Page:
The exhibition of Francis Alys (*1959 Antwerp/Belgium) A Story of Deception shows the film of the same name that originated from a collaboration with Olivier Debroise and Rafael Ortega in Patagonia in spring, 2006. The Project began in 2003 with the intent to follow up on a story that Alys had heard while undertaking historical-geographical research in the Argentinian Pampa. The story tells how the Tehuelche people from Patagonia congregate seasonally to track flocks of the local flightless birds nandus over hundreds of kilometres until the nandu would collapse from exhaustion. "I was fascinated by the absolute simplicity of the technique, and of course the use of walking as a weapon, as a hunting method " . Alys has already used walking exclusively as a medium in many of his earlier works where movement evokes situations with unexpected twists and turns. In this current project, instead of realising an image from this story, Alys has used the narrative's metaphorical function as a starting point.

While shifting through his collected film and photographic materials, illusions became visible on the horizon of a dusty, endless highway. Alys followed this phenomenon of atmospheric refraction as he attempted to capture the ever-vanishing vantage point and what lies behind it in the picture frame. The approximately two minute long 16mm film shows nothing more than a trip along a highway, where the incessantly blurring horizon has been displaced by the heat, and therefore appears visually unreachable. The mirage lies at a tangible distance on the horizon only for a moment before it vanishes again. "Without the movement of the viewer/observer, the mirage would be nothing more than an inert stain, merely an optical vibration in the landscape." This illusion only arises through our progress and our attempts to come closer to the mirage. What interests Francis Alys in this work is precisely this in-between sphere, the movement as a medium and tool. In the mechanism of the mirages the artist sees the materialization of "that very Latin American scenario where development programs tend to function in precisely the manner of a mirage, a historical goal that vanishes perpetually into thin air as soon as it looms into the horizon" .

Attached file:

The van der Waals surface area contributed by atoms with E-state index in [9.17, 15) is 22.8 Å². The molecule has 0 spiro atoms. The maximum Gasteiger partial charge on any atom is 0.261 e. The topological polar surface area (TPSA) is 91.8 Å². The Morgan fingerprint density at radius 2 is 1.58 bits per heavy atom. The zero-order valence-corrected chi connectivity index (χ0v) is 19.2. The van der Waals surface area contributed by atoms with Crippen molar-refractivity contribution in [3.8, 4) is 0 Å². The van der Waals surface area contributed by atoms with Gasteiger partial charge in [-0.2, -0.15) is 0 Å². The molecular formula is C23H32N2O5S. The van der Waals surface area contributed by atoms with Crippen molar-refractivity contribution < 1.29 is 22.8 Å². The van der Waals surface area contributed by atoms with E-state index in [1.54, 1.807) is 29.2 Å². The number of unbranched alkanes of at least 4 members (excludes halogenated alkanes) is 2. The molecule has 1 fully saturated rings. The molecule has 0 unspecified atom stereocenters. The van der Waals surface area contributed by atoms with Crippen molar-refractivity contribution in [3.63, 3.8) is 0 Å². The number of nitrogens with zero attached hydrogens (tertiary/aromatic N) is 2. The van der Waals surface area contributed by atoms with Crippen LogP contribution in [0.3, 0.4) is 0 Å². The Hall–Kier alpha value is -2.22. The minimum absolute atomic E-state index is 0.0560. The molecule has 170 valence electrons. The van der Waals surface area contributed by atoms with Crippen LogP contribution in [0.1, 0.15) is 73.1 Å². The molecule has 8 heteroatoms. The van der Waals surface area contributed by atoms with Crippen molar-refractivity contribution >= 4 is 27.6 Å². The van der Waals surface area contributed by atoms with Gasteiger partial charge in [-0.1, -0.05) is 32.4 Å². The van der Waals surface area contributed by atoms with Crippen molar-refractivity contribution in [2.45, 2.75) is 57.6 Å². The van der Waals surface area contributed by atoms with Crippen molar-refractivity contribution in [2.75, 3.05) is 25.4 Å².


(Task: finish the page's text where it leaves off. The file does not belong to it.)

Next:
Documentation material underlying Alys' methodical approach to the film has been displayed in vitrines. Contrary to the original plan of realising a picture based on the tracking of the nandu, the actual materialisation of the idea was coincidental.

Supported by Hessische Kulturstiftung